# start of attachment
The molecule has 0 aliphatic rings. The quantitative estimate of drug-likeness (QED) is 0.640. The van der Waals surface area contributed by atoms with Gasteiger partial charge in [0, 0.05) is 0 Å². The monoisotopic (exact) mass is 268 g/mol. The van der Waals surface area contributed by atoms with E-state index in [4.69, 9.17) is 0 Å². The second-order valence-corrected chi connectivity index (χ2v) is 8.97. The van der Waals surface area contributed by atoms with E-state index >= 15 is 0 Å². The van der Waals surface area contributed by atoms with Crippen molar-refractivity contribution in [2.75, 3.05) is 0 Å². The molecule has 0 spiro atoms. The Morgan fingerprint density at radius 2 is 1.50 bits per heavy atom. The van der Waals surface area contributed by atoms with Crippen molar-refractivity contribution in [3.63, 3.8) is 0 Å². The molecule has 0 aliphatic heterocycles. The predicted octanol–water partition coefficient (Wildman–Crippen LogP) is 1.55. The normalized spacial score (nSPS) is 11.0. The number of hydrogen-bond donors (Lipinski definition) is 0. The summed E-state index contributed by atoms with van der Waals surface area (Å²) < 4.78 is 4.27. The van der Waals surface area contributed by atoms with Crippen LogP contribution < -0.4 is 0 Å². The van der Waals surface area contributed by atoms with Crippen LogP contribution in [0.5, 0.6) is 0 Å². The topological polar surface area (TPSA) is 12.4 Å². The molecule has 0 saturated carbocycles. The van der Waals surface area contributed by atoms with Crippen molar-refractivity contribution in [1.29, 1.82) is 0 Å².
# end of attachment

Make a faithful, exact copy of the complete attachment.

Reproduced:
The molecule has 0 aliphatic rings. The quantitative estimate of drug-likeness (QED) is 0.640. The van der Waals surface area contributed by atoms with Gasteiger partial charge in [0, 0.05) is 0 Å². The monoisotopic (exact) mass is 268 g/mol. The van der Waals surface area contributed by atoms with E-state index in [4.69, 9.17) is 0 Å². The second-order valence-corrected chi connectivity index (χ2v) is 8.97. The van der Waals surface area contributed by atoms with E-state index >= 15 is 0 Å². The van der Waals surface area contributed by atoms with Crippen molar-refractivity contribution in [2.75, 3.05) is 0 Å². The molecule has 0 spiro atoms. The Morgan fingerprint density at radius 2 is 1.50 bits per heavy atom. The van der Waals surface area contributed by atoms with Crippen molar-refractivity contribution in [3.63, 3.8) is 0 Å². The molecule has 0 aliphatic heterocycles. The predicted octanol–water partition coefficient (Wildman–Crippen LogP) is 1.55. The normalized spacial score (nSPS) is 11.0. The number of hydrogen-bond donors (Lipinski definition) is 0. The summed E-state index contributed by atoms with van der Waals surface area (Å²) < 4.78 is 4.27. The van der Waals surface area contributed by atoms with Crippen LogP contribution < -0.4 is 0 Å². The van der Waals surface area contributed by atoms with Crippen LogP contribution in [0.5, 0.6) is 0 Å². The topological polar surface area (TPSA) is 12.4 Å². The molecule has 0 saturated carbocycles. The van der Waals surface area contributed by atoms with Crippen molar-refractivity contribution in [1.29, 1.82) is 0 Å².